Mary Warren Essay
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Arthur Miller Shows Mary Warren in different limelight’s of power. At the beginning of the play there is an aspect of her having no power but as you go through the play there seems to be shifts in her power. Miller uses Mary to demonstrate young, single women’s power and how when you have so much power it can just slip right out of your hands in one brief moment.
Miller shows that power can be taken away pretty easily and quite absentmindedly from Mary Warren’s character.
He demonstrates this by making her young and single and setting the scene to a subservient, naive girl. This makes her prepared to answer and obey others unquestioningly and serving as a means to an end. In Act 1, Mary has a conversation with Abigail about the dancing. ‘I never done any of it, Abby. I only looked. ’ This shows us that she lacks the confidence to get involved, making us see that Miller is trying to present a very timid, scared girl.
Marys fear is also shown through this dialogue. A sense of her having no power is shown through Millers use of stage direction. ‘(Enter Proctor. On seeing him Mary jumps in fright)’. Miller is trying to illustrate the lack of confidence and courage she has to stand up to him. This is also a remark of the amount of importance he has upon her. This is also shown in dialogue. ‘I forbid you to leave the house’. In these quotes Miller shows that young, single women have very little to no power and importance in Salem at this time.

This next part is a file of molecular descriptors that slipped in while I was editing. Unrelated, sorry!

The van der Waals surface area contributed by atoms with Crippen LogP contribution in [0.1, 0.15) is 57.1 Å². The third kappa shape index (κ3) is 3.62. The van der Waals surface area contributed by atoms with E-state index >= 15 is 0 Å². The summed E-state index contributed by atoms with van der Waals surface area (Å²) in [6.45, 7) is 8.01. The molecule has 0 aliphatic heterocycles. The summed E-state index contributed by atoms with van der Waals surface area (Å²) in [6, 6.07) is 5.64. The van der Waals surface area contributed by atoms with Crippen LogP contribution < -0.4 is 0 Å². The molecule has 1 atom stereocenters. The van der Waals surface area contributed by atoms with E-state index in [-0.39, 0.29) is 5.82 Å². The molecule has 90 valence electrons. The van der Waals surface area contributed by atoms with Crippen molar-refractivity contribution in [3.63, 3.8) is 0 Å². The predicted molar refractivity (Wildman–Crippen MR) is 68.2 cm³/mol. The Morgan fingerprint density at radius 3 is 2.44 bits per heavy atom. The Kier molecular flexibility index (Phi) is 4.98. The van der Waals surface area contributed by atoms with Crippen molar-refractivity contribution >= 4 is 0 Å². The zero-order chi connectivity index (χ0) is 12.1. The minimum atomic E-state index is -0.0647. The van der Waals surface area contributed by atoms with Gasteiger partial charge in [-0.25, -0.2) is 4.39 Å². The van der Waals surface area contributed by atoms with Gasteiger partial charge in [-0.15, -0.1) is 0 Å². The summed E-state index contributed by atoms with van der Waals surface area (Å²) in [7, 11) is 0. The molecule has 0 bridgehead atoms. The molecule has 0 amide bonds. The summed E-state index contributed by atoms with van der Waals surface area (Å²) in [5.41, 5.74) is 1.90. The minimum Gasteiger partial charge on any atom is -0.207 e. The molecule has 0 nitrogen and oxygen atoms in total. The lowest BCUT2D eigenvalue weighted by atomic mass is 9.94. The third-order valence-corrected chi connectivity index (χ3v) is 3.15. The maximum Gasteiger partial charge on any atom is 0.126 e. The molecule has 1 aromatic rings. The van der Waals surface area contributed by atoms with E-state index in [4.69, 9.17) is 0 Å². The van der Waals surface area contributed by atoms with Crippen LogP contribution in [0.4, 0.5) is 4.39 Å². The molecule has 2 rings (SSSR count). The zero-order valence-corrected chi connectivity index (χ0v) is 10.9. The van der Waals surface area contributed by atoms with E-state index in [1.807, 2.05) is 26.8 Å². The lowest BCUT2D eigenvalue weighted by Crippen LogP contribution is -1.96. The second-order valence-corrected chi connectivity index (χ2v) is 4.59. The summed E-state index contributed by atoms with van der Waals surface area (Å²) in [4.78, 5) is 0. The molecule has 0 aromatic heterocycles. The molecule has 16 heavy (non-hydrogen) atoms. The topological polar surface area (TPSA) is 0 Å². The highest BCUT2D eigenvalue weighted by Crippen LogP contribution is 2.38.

By Act 2 Mary Warrens character develops, so much so that Elizabeth is starting to fear her, ‘She frightened all my strengths away. ’ This shows that Miller is making Mary stronger and more confidence that other characters have to talk about her behind her back. Even though Proctor still believes she is a ‘mouse’ and still sees her as that, Elizabeth says ‘It is a mouse no more. ’ Miller makes the other character see that there has been a spark switch on in Marys head. All this is shown through the dialogue of the other characters on the stage at this time.
Miller uses other characters to illustrate how Mary’s character has changed over a little while. At the end of act two there is an immediate power shift between Proctor and Mary. This is when Mary tells Proctor ‘I saved her life today’. ‘Her’ meaning Elizabeth, when Mary shares this with Proctor, he lowers the whip. The power shift is symbolised with this exact moment, Miller shows this moment through a stage direction. Then Marys dialogue after the power shift shows a side of Mary that we have never seen before, this is where she finally decides to stand up for herself.
Miller shows her frustration at her lack of power and her lack of freedom that she is missing out on in a stage direction and her dialogue. ‘(with a stamp of her foot): I’ll not be ordered to bed no more, Mr Proctor! I am eighteen and a woman, however single. ’ In this quote Miller presents a respectful lady, however angry, who knows her authorities around the Proctors but still thinks that she has some say in what she does in her life. Miller also shows a depth to Mary’s character through her dialogue.
In Act 3, Mary has reverted to her timid self like we saw in Act 1, this is shown through her silence and through Proctor speaking for her. In this part Miller tries to make her the weakest character in this Act through stage directions such as ‘(Mary is keeping her eyes to the ground)’ At the end of Act 3, Proctor threatens Mary in to telling the judges that Elizabeth did and is not using witchcraft and accusing Abigail of using it instead. This is effective because Proctor use his tender side for most of this Act ‘(He lifts Mary’s chin. ) You cannot weep, Mary.
Remember the angel, what he says to the boy. But at the last minute Proctor turns on his threatening side and turns on Mary to help him. This is just like at the end of Act 2 when he decides to turn on Mary, there is a strong correlation between Mary’s power and her importance. Abigail also starts to threaten Mary in to accusing Proctor of using witchcraft and not to listen to Proctor no more by pretending that Mary is using witchcraft. ‘(backing further, eyes still fixed above): Mary, please don’t hurt me! ’ Miller tries to show in this part that Mary is powerless by using Abigail’s dialogue to portray this.